The Supreme Court has declared that power of Food Safety Officer (FSO) of the Punjab Food Authority to seal any restaurant is illegal and unconstitutional in the absence of any legislative policy or guideline and without any remedial process.
In a 13-page judgment, authored by Justice Syed Mansoor Ali Shah, the apex court struck down the power to seal the premises of a food operator or a food business by the FSO in section 31(2).
“In the absence of any legislative policy or guideline clearly spelling out when the sealing can take place and there being no remedial process provided against sealing, the power of sealing in the hands of the FSO can easily be applied arbitrarily which cannot be permitted under our constitutional scheme,” the ruling said.
“As any such act would offend fundamental rights under Articles 18, 23 and 25 of the Constitution. The power of sealing of premises by the FSO, in its present form, is therefore ex facie discriminatory. We, therefore, declare that the power of the FSO to “seal any premises” in section 13(1)(C) to be unconstitutional and illegal,” it added.
On August 8, 2015, the FCO visited a Chinese restaurant in Lahore and after carrying out inspection of six freezers, sealed the restaurant, invoking his powers under section 13 (1) (C) of the Punjab Food Authority Act (PFAA), 2011. Later, the restaurant was de-sealed on August 17.
The restaurant was served with an improvement notice under section 16 of the PFAA. However, the restaurant proprietors challenged the sealing, the methodology of enforcement under the PFAA and the constitutionality of the power of “sealing” exercised by the FSO under section 13 (1) (C) of the Act.
A three-judge bench of the apex court, led by Justice Manzoor Ahmad Malik, has noted that any rules, regulations or the standard operating procedures (SOPs) promulgated under the Act dealing with “sealing of the premises” by the FSO in the absence of any sealing power under the Act are, therefore, declared as illegal.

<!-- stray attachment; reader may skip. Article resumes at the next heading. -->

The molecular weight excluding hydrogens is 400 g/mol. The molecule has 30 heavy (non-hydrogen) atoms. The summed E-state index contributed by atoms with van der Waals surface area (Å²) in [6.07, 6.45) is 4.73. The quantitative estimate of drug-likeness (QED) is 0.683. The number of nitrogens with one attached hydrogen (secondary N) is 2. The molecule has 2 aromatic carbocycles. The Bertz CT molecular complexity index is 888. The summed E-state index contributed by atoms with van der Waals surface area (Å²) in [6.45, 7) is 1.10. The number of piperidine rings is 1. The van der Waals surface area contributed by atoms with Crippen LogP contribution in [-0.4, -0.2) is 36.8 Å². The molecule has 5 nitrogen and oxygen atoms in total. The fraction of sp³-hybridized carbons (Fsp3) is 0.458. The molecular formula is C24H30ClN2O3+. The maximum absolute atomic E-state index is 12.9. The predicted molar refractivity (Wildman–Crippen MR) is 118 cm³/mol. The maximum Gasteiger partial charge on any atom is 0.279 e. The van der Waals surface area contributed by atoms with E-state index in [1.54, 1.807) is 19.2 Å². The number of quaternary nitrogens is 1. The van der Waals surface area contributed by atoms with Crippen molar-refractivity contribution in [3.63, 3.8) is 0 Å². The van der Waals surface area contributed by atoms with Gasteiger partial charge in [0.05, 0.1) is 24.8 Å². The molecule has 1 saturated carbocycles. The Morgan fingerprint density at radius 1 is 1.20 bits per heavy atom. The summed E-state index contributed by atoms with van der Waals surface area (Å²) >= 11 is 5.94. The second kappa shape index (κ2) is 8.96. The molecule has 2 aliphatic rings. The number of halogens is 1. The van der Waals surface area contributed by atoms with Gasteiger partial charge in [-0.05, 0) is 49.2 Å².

The court also said that any drastic step by the Food Authority or its officers that is not based on scientific risk analysis or is not proportionate to the health hazard involved, can cause huge economic and financial loss to the food business by bringing the business of a food operator to a crushing halt, thereby offending the constitutional rights to business and property of a food operator or food business.
The judgment stressed the need for taking a balancing act by the Food Authority. It noted that if the contravention under the Act can be remedied through a less harsh mechanism provided under the law, taking of a more drastic step should be avoided. “This is a balancing act the Food Authority has to undertake to meet the international food law principle of proportionality,” Justice Shah noted.
“This clearly bars the Food Authority and its officers to publicize any proceedings taken against a food business or a food operator under the Act unless the conviction has attained finality and there is permission granted by the court for its publication,” Justice Shah said.
“The Food Authority and FSOs, therefore, cannot release any information during the pendency of the proceedings under the Act. This is also in line with the requirement of due process and fair trial,” the ruling added. The court also said that any violation of section 38 would make the FSO or any other officer of the Food Authority liable to departmental action.
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The court also noted that the Act mandatorily provides for the inclusion of several females in the composition of the Food Authority. It had asked the concerned secretary of the government of the Punjab if the requirement of gender balance has been complied with.